Microsoft KB Archive/102574

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INFO: XTYP_EXECUTE and its Return Value Limitations


The information in this article applies to:

  • Microsoft Windows Software Development Kit (SDK) 3.1
  • Microsoft Win32 Application Programming Interface (API), used with:
    • Microsoft Windows NT Server versions 3.5, 3.51
    • Microsoft Windows NT Workstation versions 3.5, 3.51
    • Microsoft Windows 95


A DDEML client application can use the XTYP_EXECUTE transaction to cause a server to execute a command or a series of commands. To do this, the client creates a buffer that contains the command string, and passes either a pointer to this buffer or a data handle identifying the buffer, to the DdeClientTransaction() call.

If the server application generates data as a result of executing the command it received from the client, the return value from the DdeClientTransaction() call does not provide a means for the client to access this data.


For an XTYP_EXECUTE transaction, the DdeClientTransaction() function returns TRUE to indicate success, or FALSE to indicate failure. In most cases, this provides inadequate information to the client regarding the actual result of the XTYP_EXECUTE command.

Likewise, the functionality that DDEML was supposed to provide through the lpuResult parameter of the DdeClientTransaction() function upon return is currently not supported, and may not be supported in future versions of DDEML. The lpuResult parameter was initially designed to provide the client application access to the server's actual return value (for example, DDE_FACK if it processed the execute, DDE_FBUSY if it was too busy to process the execute, or DDE_FNOTPROCESSED if it denied the execute).

In cases where the server application generates data as a result of an execute command, the client has no means to get to that data, nor does it have a means to determine the status of that execute command through the DdeClientTransaction() call.

An example of this might be one where the DDEML client application specifies a command to a server application such as "OpenFile <FileName>" to open a file, or "DIR C:\WINDOWS" to get a list of files in a given directory.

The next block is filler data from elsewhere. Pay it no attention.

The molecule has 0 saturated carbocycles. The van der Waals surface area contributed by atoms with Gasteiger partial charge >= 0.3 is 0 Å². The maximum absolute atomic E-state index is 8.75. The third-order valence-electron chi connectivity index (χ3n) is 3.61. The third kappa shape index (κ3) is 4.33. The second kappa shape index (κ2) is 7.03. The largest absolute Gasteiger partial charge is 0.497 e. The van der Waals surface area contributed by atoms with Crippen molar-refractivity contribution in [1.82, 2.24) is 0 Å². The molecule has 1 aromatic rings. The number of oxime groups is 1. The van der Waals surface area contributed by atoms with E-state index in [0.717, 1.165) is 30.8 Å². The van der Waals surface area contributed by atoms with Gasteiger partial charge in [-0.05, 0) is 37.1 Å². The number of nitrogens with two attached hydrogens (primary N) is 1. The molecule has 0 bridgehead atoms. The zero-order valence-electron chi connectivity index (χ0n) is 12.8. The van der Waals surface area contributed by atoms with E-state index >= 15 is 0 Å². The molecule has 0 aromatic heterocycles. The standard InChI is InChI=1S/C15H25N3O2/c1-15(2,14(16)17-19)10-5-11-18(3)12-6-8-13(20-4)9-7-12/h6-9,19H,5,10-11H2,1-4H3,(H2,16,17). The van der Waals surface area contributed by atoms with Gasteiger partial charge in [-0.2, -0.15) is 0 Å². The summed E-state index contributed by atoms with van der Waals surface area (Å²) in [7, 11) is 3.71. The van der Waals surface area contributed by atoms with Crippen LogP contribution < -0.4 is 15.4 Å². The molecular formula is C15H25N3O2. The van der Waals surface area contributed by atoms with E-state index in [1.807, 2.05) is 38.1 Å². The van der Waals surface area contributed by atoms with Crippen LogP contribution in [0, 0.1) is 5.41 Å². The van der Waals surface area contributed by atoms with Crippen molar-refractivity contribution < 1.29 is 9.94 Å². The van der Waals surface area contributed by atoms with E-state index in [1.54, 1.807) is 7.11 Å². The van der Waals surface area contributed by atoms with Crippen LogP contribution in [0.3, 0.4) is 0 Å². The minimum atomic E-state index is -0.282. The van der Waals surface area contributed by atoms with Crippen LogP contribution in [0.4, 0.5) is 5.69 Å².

There are two ways that the client application can work around this limitation and gain access to the data generated from the XTYP_EXECUTE command:

Method 1

The client can issue an XTYP_REQUEST transaction (with the item name set to "ExecuteResult", for example) immediately after its XTYP_EXECUTE transaction call returns successfully. The server can then return a data handle in response to this request, out of the data generated from executing the command.

Method 2

The client can establish an ADVISE loop with the server (with topic!item name appropriately set to Execute!Result, for example) just before issuing the XTYP_EXECUTE transaction. As soon as the server then executes the command, it can immediately update the advise link by calling DdePostAdvise(), and return a data handle out of the data generated from executing the command. The client then receives the data handle in its callback function, as an XTYP_ADVDATA transaction.

Note that these workarounds apply only if one has access to the server application's code. Third-party server applications that provide no means to modify their code as described above can't obtain any data generated by the application as a result of an XTYP_EXECUTE back to the client.

Additional query words: 3.10 3.50 4.00

Keywords :
Issue type : kbinfo
Technology : kbAudDeveloper kbSDKSearch kbWin32sSearch kbWin32API kbWinSDKSearch

Last Reviewed: December 16, 2000
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